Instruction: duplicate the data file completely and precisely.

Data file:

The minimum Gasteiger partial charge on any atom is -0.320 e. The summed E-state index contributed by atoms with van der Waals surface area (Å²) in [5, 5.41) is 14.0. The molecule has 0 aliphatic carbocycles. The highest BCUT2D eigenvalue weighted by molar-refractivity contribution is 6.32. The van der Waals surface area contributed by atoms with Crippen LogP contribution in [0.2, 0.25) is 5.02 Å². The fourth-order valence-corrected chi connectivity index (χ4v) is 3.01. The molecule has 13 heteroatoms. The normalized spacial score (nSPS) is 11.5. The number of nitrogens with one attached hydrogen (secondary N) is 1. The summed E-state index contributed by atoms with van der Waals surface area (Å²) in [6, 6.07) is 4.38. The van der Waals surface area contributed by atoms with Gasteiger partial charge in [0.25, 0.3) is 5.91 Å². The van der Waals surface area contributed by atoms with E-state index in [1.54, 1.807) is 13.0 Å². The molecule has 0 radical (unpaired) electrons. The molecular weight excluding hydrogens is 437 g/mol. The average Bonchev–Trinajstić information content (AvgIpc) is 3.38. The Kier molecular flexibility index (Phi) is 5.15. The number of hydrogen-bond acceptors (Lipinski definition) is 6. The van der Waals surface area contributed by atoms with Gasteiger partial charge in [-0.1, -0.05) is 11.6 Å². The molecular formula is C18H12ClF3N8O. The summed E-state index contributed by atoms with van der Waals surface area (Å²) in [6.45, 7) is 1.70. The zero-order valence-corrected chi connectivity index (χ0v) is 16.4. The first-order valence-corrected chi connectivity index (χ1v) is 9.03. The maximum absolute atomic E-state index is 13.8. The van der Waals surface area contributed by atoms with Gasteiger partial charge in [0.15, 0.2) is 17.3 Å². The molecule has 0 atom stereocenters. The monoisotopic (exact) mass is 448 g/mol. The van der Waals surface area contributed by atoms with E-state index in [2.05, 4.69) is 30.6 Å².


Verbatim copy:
The minimum Gasteiger partial charge on any atom is -0.320 e. The summed E-state index contributed by atoms with van der Waals surface area (Å²) in [5, 5.41) is 14.0. The molecule has 0 aliphatic carbocycles. The highest BCUT2D eigenvalue weighted by molar-refractivity contribution is 6.32. The van der Waals surface area contributed by atoms with Crippen LogP contribution in [0.2, 0.25) is 5.02 Å². The fourth-order valence-corrected chi connectivity index (χ4v) is 3.01. The molecule has 13 heteroatoms. The normalized spacial score (nSPS) is 11.5. The number of nitrogens with one attached hydrogen (secondary N) is 1. The summed E-state index contributed by atoms with van der Waals surface area (Å²) in [6, 6.07) is 4.38. The van der Waals surface area contributed by atoms with Gasteiger partial charge in [0.25, 0.3) is 5.91 Å². The van der Waals surface area contributed by atoms with E-state index in [1.54, 1.807) is 13.0 Å². The molecule has 0 radical (unpaired) electrons. The molecular weight excluding hydrogens is 437 g/mol. The average Bonchev–Trinajstić information content (AvgIpc) is 3.38. The Kier molecular flexibility index (Phi) is 5.15. The number of hydrogen-bond acceptors (Lipinski definition) is 6. The van der Waals surface area contributed by atoms with Gasteiger partial charge in [-0.1, -0.05) is 11.6 Å². The molecular formula is C18H12ClF3N8O. The summed E-state index contributed by atoms with van der Waals surface area (Å²) in [6.45, 7) is 1.70. The zero-order valence-corrected chi connectivity index (χ0v) is 16.4. The first-order valence-corrected chi connectivity index (χ1v) is 9.03. The maximum absolute atomic E-state index is 13.8. The van der Waals surface area contributed by atoms with Gasteiger partial charge in [0.15, 0.2) is 17.3 Å². The molecule has 0 atom stereocenters. The monoisotopic (exact) mass is 448 g/mol. The van der Waals surface area contributed by atoms with E-state index in [2.05, 4.69) is 30.6 Å².